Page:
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Thursday, Jan. 12, 2012 07:34 am

Fighting for exoneration of a convict long dead

A veteran cop. A reporter. Students bent on exposing flaws in the criminal justice system.

An unusual alliance has teamed up to prove the system got it wrong three decades ago when Grover Thompson, a mentally ill man with few chances in life, was sent to prison for 40 years.

Redemption, if it comes, will be too late for Thompson, who died 15 years ago in prison, still a quarter-century short of completing his sentence for attempted murder in the stabbing an elderly woman in Mt. Vernon. So, why bother?

“The simple answer is, it’s the right thing to do,” says Paul Echols, a former lieutenant for the Carbondale Police Department who was scheduled to testify this week in a hearing before the state Prison Review Board. “When all the facts are put together, it’s blatantly obvious the wrong man went to prison.”

Twelve minutes – that’s all that those who believe in Thompson’s innocence are allowed to make their case in a hearing before the review board that will make a recommendation to Gov. Pat Quinn, who has the ultimate power to decide whether to grant clemency.

It is, Echols and others say, a classic case of wrong place, wrong time.

Thompson, a drifter born in Mississippi, was spending the night in the lobby of the Mt. Vernon post office in 1981 when he was arrested on suspicion of stabbing Ida White, 73, who had been attacked in her apartment across the street less than 40 minutes before police found him. Police took Thompson, a man of “dull normal intelligence” in the words of a doctor who examined him prior to a diagnosis of schizophrenia in the late 1960s, to the police station, where he was placed alone in a room. That’s him, confirmed one of White’s neighbors, who told investigators that he had struggled with the attacker after rushing into the apartment in response to screams.

Three months later, an all-white jury convicted Thompson, who didn’t have a drop of blood on him when he was arrested. A spot of blood found on a pocket knife Thompson was carrying proved so small that authorities could not identify a blood type, according to research by the Downstate Illinois Innocence Project, a University of Illinois Springfield program aimed at reversing wrongful convictions.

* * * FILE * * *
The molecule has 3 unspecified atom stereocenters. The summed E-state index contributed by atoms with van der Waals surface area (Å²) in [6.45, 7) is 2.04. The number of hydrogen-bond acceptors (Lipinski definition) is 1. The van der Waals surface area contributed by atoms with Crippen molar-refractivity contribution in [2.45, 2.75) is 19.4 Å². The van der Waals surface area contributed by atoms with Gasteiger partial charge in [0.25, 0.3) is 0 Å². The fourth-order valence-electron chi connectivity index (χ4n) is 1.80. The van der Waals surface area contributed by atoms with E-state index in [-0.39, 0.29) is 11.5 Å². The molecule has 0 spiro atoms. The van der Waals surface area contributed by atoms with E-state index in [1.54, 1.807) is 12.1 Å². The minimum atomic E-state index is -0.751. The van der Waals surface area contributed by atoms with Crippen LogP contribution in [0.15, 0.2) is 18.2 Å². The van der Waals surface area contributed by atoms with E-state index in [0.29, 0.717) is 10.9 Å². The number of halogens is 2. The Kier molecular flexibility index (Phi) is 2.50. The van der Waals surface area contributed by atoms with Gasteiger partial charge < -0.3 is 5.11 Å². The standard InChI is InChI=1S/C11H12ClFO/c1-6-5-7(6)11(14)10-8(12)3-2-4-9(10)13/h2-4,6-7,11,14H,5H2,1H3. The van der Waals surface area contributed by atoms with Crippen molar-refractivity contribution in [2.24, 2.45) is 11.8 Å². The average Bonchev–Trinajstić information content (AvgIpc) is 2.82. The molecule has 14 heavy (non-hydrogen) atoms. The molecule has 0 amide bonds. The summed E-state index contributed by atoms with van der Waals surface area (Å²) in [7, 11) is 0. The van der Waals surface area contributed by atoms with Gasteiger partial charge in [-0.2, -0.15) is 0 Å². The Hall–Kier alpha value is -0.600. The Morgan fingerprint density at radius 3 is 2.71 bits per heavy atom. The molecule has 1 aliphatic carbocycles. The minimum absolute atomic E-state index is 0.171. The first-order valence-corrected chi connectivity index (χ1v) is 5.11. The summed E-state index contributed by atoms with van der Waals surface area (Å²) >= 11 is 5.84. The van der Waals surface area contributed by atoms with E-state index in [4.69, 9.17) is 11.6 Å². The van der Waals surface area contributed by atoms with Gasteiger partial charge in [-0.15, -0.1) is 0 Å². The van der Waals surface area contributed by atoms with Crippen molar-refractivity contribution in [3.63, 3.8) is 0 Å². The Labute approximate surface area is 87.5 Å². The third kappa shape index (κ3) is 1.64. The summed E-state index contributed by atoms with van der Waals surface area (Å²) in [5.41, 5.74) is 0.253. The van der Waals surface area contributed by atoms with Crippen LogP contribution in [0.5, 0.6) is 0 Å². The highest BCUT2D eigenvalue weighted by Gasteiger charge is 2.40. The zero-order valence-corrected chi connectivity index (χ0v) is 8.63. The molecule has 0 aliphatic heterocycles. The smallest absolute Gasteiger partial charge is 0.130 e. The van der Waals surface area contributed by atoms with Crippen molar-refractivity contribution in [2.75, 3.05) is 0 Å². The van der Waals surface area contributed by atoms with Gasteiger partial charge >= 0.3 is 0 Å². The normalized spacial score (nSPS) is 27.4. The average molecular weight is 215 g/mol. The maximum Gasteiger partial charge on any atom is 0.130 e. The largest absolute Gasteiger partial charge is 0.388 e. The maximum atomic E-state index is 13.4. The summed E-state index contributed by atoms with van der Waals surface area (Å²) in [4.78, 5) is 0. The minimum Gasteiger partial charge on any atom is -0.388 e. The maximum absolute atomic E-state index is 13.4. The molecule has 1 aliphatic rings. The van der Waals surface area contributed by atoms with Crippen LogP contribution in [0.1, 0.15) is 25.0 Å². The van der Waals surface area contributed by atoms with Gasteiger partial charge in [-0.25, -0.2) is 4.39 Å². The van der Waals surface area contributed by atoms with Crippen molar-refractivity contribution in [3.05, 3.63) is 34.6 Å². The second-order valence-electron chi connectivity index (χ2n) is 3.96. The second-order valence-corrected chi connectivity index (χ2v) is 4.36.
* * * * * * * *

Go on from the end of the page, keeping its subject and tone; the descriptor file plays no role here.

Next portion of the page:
Thompson might be forgotten but for the work of the Innocence Project, Echols and a television journalist. In 2007, Echols, who retired in 2009, used DNA evidence to pin an unsolved homicide on Timothy Krajcir, who eventually confessed to nine murders and dozens of rapes in a deal with prosecutors who allowed him to dodge the death penalty if he cooperated with investigators to solve crimes.

Krajcir confessed to assaults in Mt. Vernon, but local police said they couldn’t find any cases that corresponded with the killer’s disclosures, and so Echols told reporters that the killer had confessed to stabbing a woman in an apartment across the street from the Mt. Vernon post office. Carly O’Keefe, a Cape Girardeau, Mo., television reporter, subsequently found news clippings about Thompson’s case in a public library.

Mt. Vernon police chief Chris Mendenall could not be reached for comment, but he has rejected the notion that Thompson was innocent. For one thing, Thompson was black, Krajcir is white and the woman’s neighbor testified that he struggled with the attacker and got a good look. Although Krajcir knew details of the crime, Mendenall has pointed out that he and Thompson were confined together in a prison psychiatric facility, where the serial killer could have learned about the crime from Thompson.

Echols says that he believes the neighbor never saw the attacker’s face; rather, he told police that he fought with the stabber because he wanted to be regarded as a hero. Nicole LaForte, a Southern Illinois University law student who helped prepare Johnson’s clemency petition while working as an Innocence Project intern, says that Johnson, who came of age in the Deep South during the Jim Crow era, wasn’t the type to share information with a white man.

As evidence of Thompson’s innocence, LaForte, who interviewed Thompson’s relatives and reviewed the trial transcript, also points to a leg injury he suffered when he was hit by a car six years before the attack. The leg never fully healed, which made walking difficult. But the attacker had jumped in the basement-level apartment through a window, then jumped back out when the neighbor interrupted the assault.

“The crushed leg was the big kicker,” LaForte says. “How can we have this guy jumping in and out of a below-grade apartment?”

LaForte credits Echols and luck for giving Thompson a posthumous chance. She had taken her children to McDonald’s for ice cream last year when she picked up a newspaper while they ate and saw a story about a book Echols had written about Krajcir. The newspaper story mentioned Thompson’s case, and LaForte, who had recently signed up for the Innocence Project, latched onto the words “wrongful conviction.”

“It’s almost like serendipity, the way we found it,” LaForte says. “Usually, cases come from attorney referrals or even inmates writing us. Without Echols, we would not be in this position now.”
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